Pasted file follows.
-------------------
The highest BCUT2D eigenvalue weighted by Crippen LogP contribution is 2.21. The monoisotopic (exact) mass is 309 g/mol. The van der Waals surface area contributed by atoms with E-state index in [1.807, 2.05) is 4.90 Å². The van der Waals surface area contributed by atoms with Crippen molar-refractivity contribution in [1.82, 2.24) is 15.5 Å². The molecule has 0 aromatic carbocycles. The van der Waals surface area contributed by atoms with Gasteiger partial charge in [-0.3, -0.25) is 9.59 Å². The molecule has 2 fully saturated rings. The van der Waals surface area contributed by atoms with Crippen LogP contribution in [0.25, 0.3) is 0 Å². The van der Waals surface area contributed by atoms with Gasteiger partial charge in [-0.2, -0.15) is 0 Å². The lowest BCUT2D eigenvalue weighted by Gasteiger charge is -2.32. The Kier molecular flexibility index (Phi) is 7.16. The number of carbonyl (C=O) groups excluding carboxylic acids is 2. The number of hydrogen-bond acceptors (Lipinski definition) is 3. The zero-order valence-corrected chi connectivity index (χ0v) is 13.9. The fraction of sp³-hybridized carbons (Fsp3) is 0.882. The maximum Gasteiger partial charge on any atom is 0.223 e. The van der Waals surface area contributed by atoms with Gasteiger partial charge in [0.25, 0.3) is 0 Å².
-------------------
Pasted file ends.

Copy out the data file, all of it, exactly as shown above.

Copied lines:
The highest BCUT2D eigenvalue weighted by Crippen LogP contribution is 2.21. The monoisotopic (exact) mass is 309 g/mol. The van der Waals surface area contributed by atoms with E-state index in [1.807, 2.05) is 4.90 Å². The van der Waals surface area contributed by atoms with Crippen molar-refractivity contribution in [1.82, 2.24) is 15.5 Å². The molecule has 0 aromatic carbocycles. The van der Waals surface area contributed by atoms with Gasteiger partial charge in [-0.3, -0.25) is 9.59 Å². The molecule has 2 fully saturated rings. The van der Waals surface area contributed by atoms with Crippen LogP contribution in [0.25, 0.3) is 0 Å². The van der Waals surface area contributed by atoms with Gasteiger partial charge in [-0.2, -0.15) is 0 Å². The lowest BCUT2D eigenvalue weighted by Gasteiger charge is -2.32. The Kier molecular flexibility index (Phi) is 7.16. The number of carbonyl (C=O) groups excluding carboxylic acids is 2. The number of hydrogen-bond acceptors (Lipinski definition) is 3. The zero-order valence-corrected chi connectivity index (χ0v) is 13.9. The fraction of sp³-hybridized carbons (Fsp3) is 0.882. The maximum Gasteiger partial charge on any atom is 0.223 e. The van der Waals surface area contributed by atoms with Gasteiger partial charge in [0.25, 0.3) is 0 Å².